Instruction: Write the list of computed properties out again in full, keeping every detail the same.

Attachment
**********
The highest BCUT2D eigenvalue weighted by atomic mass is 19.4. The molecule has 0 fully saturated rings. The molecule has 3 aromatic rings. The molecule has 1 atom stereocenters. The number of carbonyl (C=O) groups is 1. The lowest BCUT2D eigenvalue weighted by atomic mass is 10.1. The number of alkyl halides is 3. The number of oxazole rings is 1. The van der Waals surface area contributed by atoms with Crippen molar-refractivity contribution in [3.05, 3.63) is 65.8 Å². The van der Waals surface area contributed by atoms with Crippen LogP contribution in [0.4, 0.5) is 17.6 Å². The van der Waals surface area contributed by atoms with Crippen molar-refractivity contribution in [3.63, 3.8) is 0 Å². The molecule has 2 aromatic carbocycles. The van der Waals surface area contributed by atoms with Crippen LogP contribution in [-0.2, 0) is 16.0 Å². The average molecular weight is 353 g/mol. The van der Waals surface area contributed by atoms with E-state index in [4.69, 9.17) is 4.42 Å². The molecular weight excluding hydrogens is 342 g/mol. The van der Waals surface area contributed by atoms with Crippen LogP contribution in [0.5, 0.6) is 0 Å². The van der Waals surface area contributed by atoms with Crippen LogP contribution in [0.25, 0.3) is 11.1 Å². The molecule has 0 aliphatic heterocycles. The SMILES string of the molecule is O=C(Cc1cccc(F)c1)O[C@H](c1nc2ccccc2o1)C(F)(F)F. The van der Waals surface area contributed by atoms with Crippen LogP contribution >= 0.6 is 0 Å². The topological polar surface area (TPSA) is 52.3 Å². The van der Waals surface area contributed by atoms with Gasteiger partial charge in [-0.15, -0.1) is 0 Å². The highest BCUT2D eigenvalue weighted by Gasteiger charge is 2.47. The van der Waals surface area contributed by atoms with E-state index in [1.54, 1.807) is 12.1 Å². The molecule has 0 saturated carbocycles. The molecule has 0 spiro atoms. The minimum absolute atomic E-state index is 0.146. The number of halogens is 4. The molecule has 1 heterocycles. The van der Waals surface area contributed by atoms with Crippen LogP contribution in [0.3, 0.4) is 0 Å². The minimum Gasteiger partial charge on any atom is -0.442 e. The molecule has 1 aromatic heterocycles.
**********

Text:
The highest BCUT2D eigenvalue weighted by atomic mass is 19.4. The molecule has 0 fully saturated rings. The molecule has 3 aromatic rings. The molecule has 1 atom stereocenters. The number of carbonyl (C=O) groups is 1. The lowest BCUT2D eigenvalue weighted by atomic mass is 10.1. The number of alkyl halides is 3. The number of oxazole rings is 1. The van der Waals surface area contributed by atoms with Crippen molar-refractivity contribution in [3.05, 3.63) is 65.8 Å². The van der Waals surface area contributed by atoms with Crippen LogP contribution in [0.4, 0.5) is 17.6 Å². The van der Waals surface area contributed by atoms with Crippen molar-refractivity contribution in [3.63, 3.8) is 0 Å². The molecule has 2 aromatic carbocycles. The van der Waals surface area contributed by atoms with Crippen LogP contribution in [-0.2, 0) is 16.0 Å². The average molecular weight is 353 g/mol. The van der Waals surface area contributed by atoms with E-state index in [4.69, 9.17) is 4.42 Å². The molecular weight excluding hydrogens is 342 g/mol. The van der Waals surface area contributed by atoms with Crippen LogP contribution in [0.5, 0.6) is 0 Å². The van der Waals surface area contributed by atoms with Crippen LogP contribution in [0.25, 0.3) is 11.1 Å². The molecule has 0 aliphatic heterocycles. The SMILES string of the molecule is O=C(Cc1cccc(F)c1)O[C@H](c1nc2ccccc2o1)C(F)(F)F. The van der Waals surface area contributed by atoms with Crippen LogP contribution >= 0.6 is 0 Å². The topological polar surface area (TPSA) is 52.3 Å². The van der Waals surface area contributed by atoms with Gasteiger partial charge in [-0.15, -0.1) is 0 Å². The highest BCUT2D eigenvalue weighted by Gasteiger charge is 2.47. The van der Waals surface area contributed by atoms with E-state index in [1.54, 1.807) is 12.1 Å². The molecule has 0 saturated carbocycles. The molecule has 0 spiro atoms. The minimum absolute atomic E-state index is 0.146. The number of halogens is 4. The molecule has 1 heterocycles. The van der Waals surface area contributed by atoms with Crippen LogP contribution in [0.3, 0.4) is 0 Å². The minimum Gasteiger partial charge on any atom is -0.442 e. The molecule has 1 aromatic heterocycles.